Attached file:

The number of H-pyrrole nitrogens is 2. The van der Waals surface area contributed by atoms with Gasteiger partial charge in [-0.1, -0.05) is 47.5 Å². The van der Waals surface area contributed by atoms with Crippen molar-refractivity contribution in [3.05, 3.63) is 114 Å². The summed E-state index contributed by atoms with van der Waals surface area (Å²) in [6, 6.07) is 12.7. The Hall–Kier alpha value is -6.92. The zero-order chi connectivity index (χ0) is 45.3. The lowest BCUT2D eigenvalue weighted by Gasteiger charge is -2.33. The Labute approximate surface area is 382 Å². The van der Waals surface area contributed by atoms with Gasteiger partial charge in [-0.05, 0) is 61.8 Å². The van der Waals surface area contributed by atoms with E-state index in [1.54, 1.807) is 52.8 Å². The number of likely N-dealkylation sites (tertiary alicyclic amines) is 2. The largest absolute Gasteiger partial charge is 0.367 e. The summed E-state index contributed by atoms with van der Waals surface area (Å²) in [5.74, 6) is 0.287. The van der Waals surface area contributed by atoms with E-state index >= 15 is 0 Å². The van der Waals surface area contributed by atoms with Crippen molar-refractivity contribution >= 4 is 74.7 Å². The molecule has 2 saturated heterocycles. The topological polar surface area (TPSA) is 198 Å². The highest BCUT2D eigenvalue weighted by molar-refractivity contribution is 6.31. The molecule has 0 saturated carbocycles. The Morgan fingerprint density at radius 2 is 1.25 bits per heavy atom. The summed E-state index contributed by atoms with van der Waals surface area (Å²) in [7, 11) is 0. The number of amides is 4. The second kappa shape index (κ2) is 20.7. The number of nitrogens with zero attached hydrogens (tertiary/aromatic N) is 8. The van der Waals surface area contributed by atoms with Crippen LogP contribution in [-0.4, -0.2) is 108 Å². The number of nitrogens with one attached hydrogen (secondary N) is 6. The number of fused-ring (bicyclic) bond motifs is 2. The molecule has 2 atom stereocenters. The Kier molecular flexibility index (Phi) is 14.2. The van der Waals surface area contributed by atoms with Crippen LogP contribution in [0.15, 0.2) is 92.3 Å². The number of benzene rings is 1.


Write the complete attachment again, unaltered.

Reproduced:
The number of H-pyrrole nitrogens is 2. The van der Waals surface area contributed by atoms with Gasteiger partial charge in [-0.1, -0.05) is 47.5 Å². The van der Waals surface area contributed by atoms with Crippen molar-refractivity contribution in [3.05, 3.63) is 114 Å². The summed E-state index contributed by atoms with van der Waals surface area (Å²) in [6, 6.07) is 12.7. The Hall–Kier alpha value is -6.92. The zero-order chi connectivity index (χ0) is 45.3. The lowest BCUT2D eigenvalue weighted by Gasteiger charge is -2.33. The Labute approximate surface area is 382 Å². The van der Waals surface area contributed by atoms with Gasteiger partial charge in [-0.05, 0) is 61.8 Å². The van der Waals surface area contributed by atoms with E-state index in [1.54, 1.807) is 52.8 Å². The number of likely N-dealkylation sites (tertiary alicyclic amines) is 2. The largest absolute Gasteiger partial charge is 0.367 e. The summed E-state index contributed by atoms with van der Waals surface area (Å²) in [5.74, 6) is 0.287. The van der Waals surface area contributed by atoms with E-state index >= 15 is 0 Å². The van der Waals surface area contributed by atoms with Crippen molar-refractivity contribution >= 4 is 74.7 Å². The molecule has 2 saturated heterocycles. The topological polar surface area (TPSA) is 198 Å². The highest BCUT2D eigenvalue weighted by molar-refractivity contribution is 6.31. The molecule has 0 saturated carbocycles. The Morgan fingerprint density at radius 2 is 1.25 bits per heavy atom. The summed E-state index contributed by atoms with van der Waals surface area (Å²) in [7, 11) is 0. The number of amides is 4. The second kappa shape index (κ2) is 20.7. The number of nitrogens with zero attached hydrogens (tertiary/aromatic N) is 8. The van der Waals surface area contributed by atoms with Crippen LogP contribution in [-0.4, -0.2) is 108 Å². The number of nitrogens with one attached hydrogen (secondary N) is 6. The number of fused-ring (bicyclic) bond motifs is 2. The molecule has 2 atom stereocenters. The Kier molecular flexibility index (Phi) is 14.2. The van der Waals surface area contributed by atoms with Crippen LogP contribution in [0.15, 0.2) is 92.3 Å². The number of benzene rings is 1.